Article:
Area Forecast Discussion
Issued by NWS Buffalo, NY

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FXUS61 KBUF 190252

Area Forecast Discussion
National Weather Service Buffalo NY
1052 PM EDT Tue Jul 18 2017

High pressure crossing the region will provide for fair weather
through tonight. The high will shift east on Wednesday, with warmer
and more humid weather returning by the afternoon, along with a
slight chance for an isolated shower or thunderstorm across a few
areas late in the day, as a disturbance approaches the region. More
scattered showers or thunderstorms are possible Thursday as a wave
of low pressure moves south of the region. High pressure then builds
in Friday brining dry weather. A frontal boundary will stall across
the region for the weekend brining more shower and thunderstorm


Clear skies continue to prevail across the forecast area this
evening, courtesy of a surface ridge that is parked overhead the
region. Expect another clear night with light winds that will
promote radiational cooling, with temperatures falling into the mid
to upper 50s well inland, with low 60s along the lake plains. The
cool temperatures and light winds will once again allow for the
development of fog in the river valleys of the Southern Tier.

After a beautiful start to the day on Wednesday, southwesterly winds
will pick up and temperatures will rise as the center of the high
moves off to the east. We will once again see some diurnal cu pop up
in the afternoon, though lake shadowing will likely keep areas east-
northeast of both lakes mostly clear through a good portion of the
day. Mid/high clouds will be increasing across the Niagara Frontier
later in the day as a shallow upper level trough and associated
convection approach the area. Depending on the timing of this
trough, we may see a few showers and perhaps an isolated
thunderstorm pop up late in the day in the Southern Tier or western
Finger Lakes, inland from the lake breeze, or across the Niagara
Frontier, should upstream convection from Canada survive long enough
to make it into the area. Overall though, the vast majority of the
forecast area can expect a dry day given the lack of moisture aloft
and modest mid-level lapse rates.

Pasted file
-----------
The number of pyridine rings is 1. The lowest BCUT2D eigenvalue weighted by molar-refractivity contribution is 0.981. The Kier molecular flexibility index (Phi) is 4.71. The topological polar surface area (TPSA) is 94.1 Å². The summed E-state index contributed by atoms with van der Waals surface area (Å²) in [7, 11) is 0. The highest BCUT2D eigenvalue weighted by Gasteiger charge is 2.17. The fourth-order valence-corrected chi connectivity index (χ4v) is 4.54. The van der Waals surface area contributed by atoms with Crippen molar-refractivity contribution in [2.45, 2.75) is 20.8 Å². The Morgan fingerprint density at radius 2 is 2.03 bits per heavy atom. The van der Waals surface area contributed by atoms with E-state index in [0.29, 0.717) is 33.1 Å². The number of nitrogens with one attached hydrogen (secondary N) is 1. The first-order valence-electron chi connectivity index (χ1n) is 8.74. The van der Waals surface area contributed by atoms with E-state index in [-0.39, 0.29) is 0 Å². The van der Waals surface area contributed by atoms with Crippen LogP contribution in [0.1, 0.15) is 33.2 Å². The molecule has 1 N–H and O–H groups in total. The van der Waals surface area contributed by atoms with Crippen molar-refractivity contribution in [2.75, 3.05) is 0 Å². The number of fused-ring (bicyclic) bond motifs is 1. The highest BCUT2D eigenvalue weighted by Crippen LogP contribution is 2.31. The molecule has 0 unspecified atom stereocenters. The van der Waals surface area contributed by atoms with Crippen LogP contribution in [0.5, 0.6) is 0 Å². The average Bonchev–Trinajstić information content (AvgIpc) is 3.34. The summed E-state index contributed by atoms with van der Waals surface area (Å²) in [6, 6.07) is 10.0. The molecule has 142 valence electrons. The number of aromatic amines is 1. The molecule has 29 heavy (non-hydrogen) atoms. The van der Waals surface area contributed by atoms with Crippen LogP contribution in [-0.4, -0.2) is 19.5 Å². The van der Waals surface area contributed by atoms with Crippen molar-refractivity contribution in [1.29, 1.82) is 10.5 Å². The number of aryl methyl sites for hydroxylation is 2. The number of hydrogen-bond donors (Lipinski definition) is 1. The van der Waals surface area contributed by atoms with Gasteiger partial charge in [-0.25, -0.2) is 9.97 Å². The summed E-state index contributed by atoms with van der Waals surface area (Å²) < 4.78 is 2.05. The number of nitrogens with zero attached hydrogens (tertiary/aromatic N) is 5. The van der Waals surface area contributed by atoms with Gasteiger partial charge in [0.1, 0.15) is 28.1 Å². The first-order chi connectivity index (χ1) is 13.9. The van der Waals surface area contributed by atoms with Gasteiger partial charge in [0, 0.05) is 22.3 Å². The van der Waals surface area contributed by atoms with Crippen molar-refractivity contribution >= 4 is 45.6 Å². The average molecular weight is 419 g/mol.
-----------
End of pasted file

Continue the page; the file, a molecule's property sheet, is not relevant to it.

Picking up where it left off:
Regarding temperatures for Wednesday, as mentioned above, the
eastward shift in position of the surface high will allow for warmer
air to advect into the forecast area. This warming trend will be
further enhanced by strengthening southwesterly winds and associated
downsloping, particularly in the Genesee Valley and south of Lake
Ontario, where temperatures are expected to climb into the mid to
upper 80s. Elsewhere, look for readings to top out in the low 80s.
As mentioned previously, the southwesterly flow will also allow for
increasing low-level moisture across the area, with dewpoints once
again returning to the low to mid 60s by the afternoon, making it
feel considerably muggier than it has felt over the last couple of


A weak mid level trough across the area Wednesday evening will move
eastward to New England late Wednesday night. Some model guidance
shows a weak surface trough as well, with some light QPF while other
guidance has the surface trough and associated QPF washed out by
Wednesday night. Either way the areal coverage of any showers will
be sparse with this feature. Expect lows in the mid 60s for most
areas, and around 60 in the coolest Southern Tier valleys.

After this, a weak frontal boundary will develop roughly from Eastern
Michigan to northwestern Pennsylvania. This boundary will be
diffuse and meander at times, and also will serve as a focus for
subtle convection in the Thursday and Friday timeframe. Model